We begin 2015 with the offshore industry facing difficult times – oversupply of oil leading to low oil prices; the challenges to offshore from US onshore shale production; oversupply of some types of drilling rigs; high industry costs; the impact of Macondo, and others. But at the same time progress is being made on a number of fronts and for some players this could also be a period of great opportunity.
We all need to remember, but often choose to forget, that the oil business is highly cyclical. There have been seven significant price cycles since 1970 and also a few minor ones between times, so yet another should come as no surprise. The real surprise is that no one ever seems to build the probability into their business planning!
The reasons for the fall in Brent crude prices from $115 in June to below $70 following November's OPEC meeting are well documented, as is the realization that Saudi Arabia is now defending market share, rather than a minimum price. That said, the nature of the oil and gas business in 2015 will be very different compared to that immediately after the 2008 financial crash.
Seventy percent of the additional oil production in recent years is unconventional. Much of this is from US shales and is not cheap oil, mostly needing prices of $60-80 to be commercially viable. What is more, well decline rates are rapid, and without ongoing drilling the current production capacity will be quickly eroded. By comparison, most deepwater production needs about $80 oil.
In the 13 years to the turn of the century, oil and gas exploration and production expenditures grew by 48%; between 2000 and 2013, expenditure growth was 287% as the industry supply chain was unable to meet demand for products and services. However, the increase in oil and gas production was a mere 24%, a situation that was clearly unsustainable.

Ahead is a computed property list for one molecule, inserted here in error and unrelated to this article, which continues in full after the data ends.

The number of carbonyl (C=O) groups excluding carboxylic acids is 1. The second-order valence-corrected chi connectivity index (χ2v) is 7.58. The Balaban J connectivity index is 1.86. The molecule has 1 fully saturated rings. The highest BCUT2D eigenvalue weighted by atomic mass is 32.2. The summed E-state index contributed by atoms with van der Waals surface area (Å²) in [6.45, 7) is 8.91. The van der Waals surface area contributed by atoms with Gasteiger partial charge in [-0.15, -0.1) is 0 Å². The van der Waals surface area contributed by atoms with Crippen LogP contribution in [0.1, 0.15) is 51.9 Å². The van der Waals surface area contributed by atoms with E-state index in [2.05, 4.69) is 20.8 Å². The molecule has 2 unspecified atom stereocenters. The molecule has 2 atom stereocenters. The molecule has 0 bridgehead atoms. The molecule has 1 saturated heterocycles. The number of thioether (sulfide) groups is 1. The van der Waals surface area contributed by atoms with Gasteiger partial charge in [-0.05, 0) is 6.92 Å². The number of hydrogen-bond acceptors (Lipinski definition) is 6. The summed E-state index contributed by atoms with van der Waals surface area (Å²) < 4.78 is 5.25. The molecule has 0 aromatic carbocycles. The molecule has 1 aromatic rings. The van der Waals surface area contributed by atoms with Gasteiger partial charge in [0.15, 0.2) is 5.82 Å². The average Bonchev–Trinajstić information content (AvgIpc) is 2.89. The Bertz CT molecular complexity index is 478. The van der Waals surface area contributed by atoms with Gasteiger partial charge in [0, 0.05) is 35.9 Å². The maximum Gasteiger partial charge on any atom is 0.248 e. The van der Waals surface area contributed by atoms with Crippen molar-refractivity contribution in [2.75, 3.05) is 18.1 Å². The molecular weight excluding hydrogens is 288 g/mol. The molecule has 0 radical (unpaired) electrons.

The ensuing cut-back in oil company spending served to focus attention on project capital cost reduction and here progress is being made. In April, Total, Europe's third-largest oil company, cut the cost of its Kaombo project off Angola by about a fifth to $16 billion. Also great strides are being made in increasing the efficiency of drilling operations, which can form half the cost of many field developments. Baker Hughes, for example, has reported that by focusing on non-productive time, they saved some $10.4 million on a four-well project on the Terra Nova field offshore Newfoundland.
For the past two years, we have been warning about the potential for speculative building to result in oversupply in the mobile offshore rig market. The pattern is a familiar one across many sectors of the shipbuilding industry, from oil tankers to offshore vessels and rigs. As oil demand grows and prices increase, owners place orders – the first ones at low prices – but as yard capacity is taken up both build prices and delivery times increase. The early orders are delivered and owners sign contracts with the operators at lucrative day rates, but eventually deliveries exceed demand and day rates collapse – and as is presently the case – this sometimes coincides with an oil price downturn and investors get burnt. Time passes and eventually low oil prices boost oil demand, oil prices increase, drilling capacity is absorbed and so the cycle begins again.
In the case of drillships, unprecedented investment and supply additions will create a difficult market for the next five years. The current "order book to fleet ratio" is 61%. Of this, 44% is uncontracted!
New state-of-the-art rigs are needed to drill the deepwater presalt discoveries off Brazil and West Africa, and many units are coming onto the market. These will eventually be able to win contracts; but with growing oversupply, the question is at what day rate; and will we now see old units long past their sell-by date being retired?